November 18, 2014 at 12:49 am #550131
Who is the greatest late-night talk show host currently on TV at the moment?November 18, 2014 at 1:04 am #550133
For me, its Craig Ferguson. I love talk shows, but I grew so tired of the same formula, and when I found out that many of them are pre-written and rehearsed (which I discovered in Boomer’s wonderful interview with David Steinberg), I lost a little faith in the format. Then along came Craig Ferguson into my life – I knew him before that, mostly from his movies and some little clips of his silliness. But then I noticed how his show is almost entirely improvised from beginning to end, I grew to love him. Craig has a unique ability to really bring out the best in his guests. He doesn’t act like his guests are the most amazing creatures to walk the Earth, and his open disdain for “famous” people like Kim Kardashian, and his willingness to invite people like Desmond Tutu, Stephen Fry and the likes to his show make it the most intelligent talk show on TV. He also hardly ever lets the guests plug their projects, rather talking about more obscure and odd things. It is endearing, informal and wonderful.
On the opposite end of the spectrum, Seth Meyers is the worst. He isn’t funny, he isn’t charming and he certainly isn’t a good interviewer. He was a poor choice for the Late Night brand, and I hope he doesn’t last too long, because someone else needs that spot who is actually apt at being a late night host.November 18, 2014 at 5:41 am #550134
For questions like these, I always like to throw a mention to Graham Norton, who does a great job of making things loose and fun for his guests, all the while engaging them with questions that are both reverent and snappy. He’s always very playful in that way. Plus, it really helps that he has ALL of his guests come out to be interviewed at once, so that a rapport can usually develop between those getting interviewed. And few gags are as consistently hilarious as his bit with the Red Chair.November 18, 2014 at 8:42 am #550135
I love different parts of many shows, with none being the absolute best:
I think John Stewart does the best monologue, rivalled only by John Oliver’s new show.
Graham Norton has the best interview format by far, which totally brings out the best in his guests.
I like the running bits that Jimmy Fallon does, like Thank You Notes, Hashtags, Pros and Cons, and the games like Lip Sync Battle or Lip Flip are fun too
I think Craig Ferguson has the funniest show style, with his improvisation and absolutely basic set and puppet sidekicks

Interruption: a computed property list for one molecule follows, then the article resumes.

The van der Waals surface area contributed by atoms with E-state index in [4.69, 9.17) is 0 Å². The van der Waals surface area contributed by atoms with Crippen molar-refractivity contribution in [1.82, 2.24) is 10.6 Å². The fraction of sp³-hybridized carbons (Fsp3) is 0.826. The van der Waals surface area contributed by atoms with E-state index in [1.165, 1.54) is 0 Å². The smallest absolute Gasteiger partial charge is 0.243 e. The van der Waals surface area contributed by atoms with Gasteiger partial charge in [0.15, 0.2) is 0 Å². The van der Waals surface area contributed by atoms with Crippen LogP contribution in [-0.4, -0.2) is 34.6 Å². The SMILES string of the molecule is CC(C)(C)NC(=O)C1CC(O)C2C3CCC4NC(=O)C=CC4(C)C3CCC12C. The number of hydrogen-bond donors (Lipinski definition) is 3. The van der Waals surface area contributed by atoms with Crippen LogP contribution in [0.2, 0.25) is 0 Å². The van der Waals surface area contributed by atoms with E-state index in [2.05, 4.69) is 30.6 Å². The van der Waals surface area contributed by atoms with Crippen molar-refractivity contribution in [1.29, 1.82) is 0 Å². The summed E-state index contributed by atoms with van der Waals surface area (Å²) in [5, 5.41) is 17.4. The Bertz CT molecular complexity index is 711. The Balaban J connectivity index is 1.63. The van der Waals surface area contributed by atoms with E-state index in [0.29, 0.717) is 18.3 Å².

Long story short, I can’t really pick just one, so I’m glad I don’t have to (even though I hate that Craig Ferguson isn’t going to stay around much longer)November 18, 2014 at 10:43 am #550136
Jimmy Fallon. He is hilarious, he is a great interviewer, and he brings the variety to the variety show. We had such a long standing with Leno and Letterman and even Kimmel until recently that they show up, say a few jokes, sit down, run a pretaped bit or say something witty to their sidekick, interview guests, bring out a singer/comic, good night. Jimmy does bits, he plays games, he sings songs, he gets the guests to join in, and he interacts with his audience rather than just pointing someone out and making them a joke. No he goes up into the crowd gets them involved. He will last longer than Carson, Leno, or Letterman because he always keeps his show fresh. Recently, I have enjoyed Craig alot more for that odd style he brings to his show when interviewing. I love Conan as well because he makes fun of anything and everything including his performance or the show’s writing performance. I love Bill Maher too he really makes political talk interesting and not so bland and boring like a FOX News, MSNBC, or CNN show. He also doesn’t make it a joke the whole time like Colbert and Stewart and that’s why I only watch them for the interview. Kimmel is just uniteresting. He can be funny (like his fued with Matt Damon) but he just is there for me. And Seth is just not good. He was good on SNL but interviews are just not his thing and especially monolouges. It’s really sad to watch to because he just isn’t doing that well. I hope NBC does something with that mess.